A marriage, for instance, can involve not just a marriage license but a change of address, a new legal name, and changing eligibility for government benefits such as health insurance subsidies. The number of required transactions can be daunting—and the need to provide the same information again and again can be frustrating.
Such an experience is twice as cruel if the life event is painful, such as a disabling injury, a job loss, a natural disaster, or death. UK citizens coping with the death of a loved one used to have to notify multiple departments up to 44 times about the death. Not anymore. In a single interaction, the UK’s Tell Us Once process triggers notifications to all the relevant government agencies.15
Meanwhile, New Zealand’s SmartStart, an interagency program for birth and infant care, demonstrates how focusing on user-centricity can improve CX. User insights were gathered using a multidisciplinary team that engaged with stakeholders throughout the project’s life cycle through surveys, interviews, and workshops.16 Lessons learned included the need to begin with user testing to uncover pain points, to prioritize features that customers want, creating a minimum viable product (MVP) to test and use the MVP even before the road map is final, and to be agile and iterate quickly.17
During the height of the pandemic in Portugal, every time someone was reported as having COVID-19, the country’s health ministry would contact its social security ministry to issue a “temporary leave permit” to authorize the individual’s absence from work.18 Companies would just submit those names to get a refund on payroll taxes.
In the United States, the state of Connecticut’s “one-stop shop” portal organizes information and services for events related to owning and running a business, such as starting a new business, managing a business, paying taxes, or relocating or expanding a business. For example, the portal generates a customized checklist to guide business owners through the process of setting up a new business entity.19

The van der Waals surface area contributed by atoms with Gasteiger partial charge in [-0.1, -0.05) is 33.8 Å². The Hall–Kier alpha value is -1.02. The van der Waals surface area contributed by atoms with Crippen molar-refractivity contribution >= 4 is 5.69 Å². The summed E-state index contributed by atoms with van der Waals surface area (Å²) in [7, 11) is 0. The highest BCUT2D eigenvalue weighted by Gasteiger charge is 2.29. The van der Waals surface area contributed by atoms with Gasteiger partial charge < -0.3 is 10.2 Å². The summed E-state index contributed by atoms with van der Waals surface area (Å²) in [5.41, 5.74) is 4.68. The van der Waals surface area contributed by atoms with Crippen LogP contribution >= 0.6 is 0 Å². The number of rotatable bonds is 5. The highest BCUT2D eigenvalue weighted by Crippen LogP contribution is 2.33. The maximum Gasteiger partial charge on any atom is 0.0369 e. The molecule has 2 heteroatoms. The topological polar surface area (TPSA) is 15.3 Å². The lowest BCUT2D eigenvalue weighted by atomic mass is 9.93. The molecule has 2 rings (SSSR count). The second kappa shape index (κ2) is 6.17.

In Australia, the government of New South Wales announced a AUS$1.6 billion investment in its Digital Restart Fund in June 2020—plus an additional AUS$500 million a year later20—to accelerate a “whole of government” digital transformation: funding digital assets used by multiple agencies, modernizing legacy systems, and building workforce capability by upskilling NSW government employees.21
Funding mechanisms for shared responsibilities have to provide appropriate incentives, yet maintain flexibility because to overworked government managers, a whole of government approach can feel like an added responsibility. As one government executive put it, “We’re going to be measured on our own performance, and not on cross-agency performance.”22
Establishing consistent CX standards and collaborating across government agencies and services can present many challenges, including overcoming siloed data and technology systems, addressing data privacy and security concerns, aligning incentives, and coordinating across levels of government. Moreover, many government agencies, often operating in silos, are stuck in a traditional program-centric service delivery model that prioritizes agency processes over citizen needs. However, they can accelerate their CX journey by rethinking their approach.
The real value of CX can be realized when the federal government uses it as a strategic lever to drive meaningful change. However, while 58% of federal managers indicate that their agency incorporates CX in decision-making, only 51% say their agency’s overall strategy has a CX component.26
Personalized and frictionless services require strong data-sharing mechanisms. Truly seamless services are often built on a digital platform and unique digital identities that enable a 360-degree view of consumers.
Building trust in government is a continuous process. It will require challenging existing orthodoxies in government. Providing seamless and personalized service delivery through proactive models such as life events is an essential step in this direction. While shifting from a government-centric to a citizen-centric lens isn’t always easy, the federal government’s ability to rebuild trust among citizens depends on it.
Deloitte Customer Experience Consulting Services help organizations understand and capture the value of effective customer experiences to gain competitive advantage and differentiate themselves from competitors.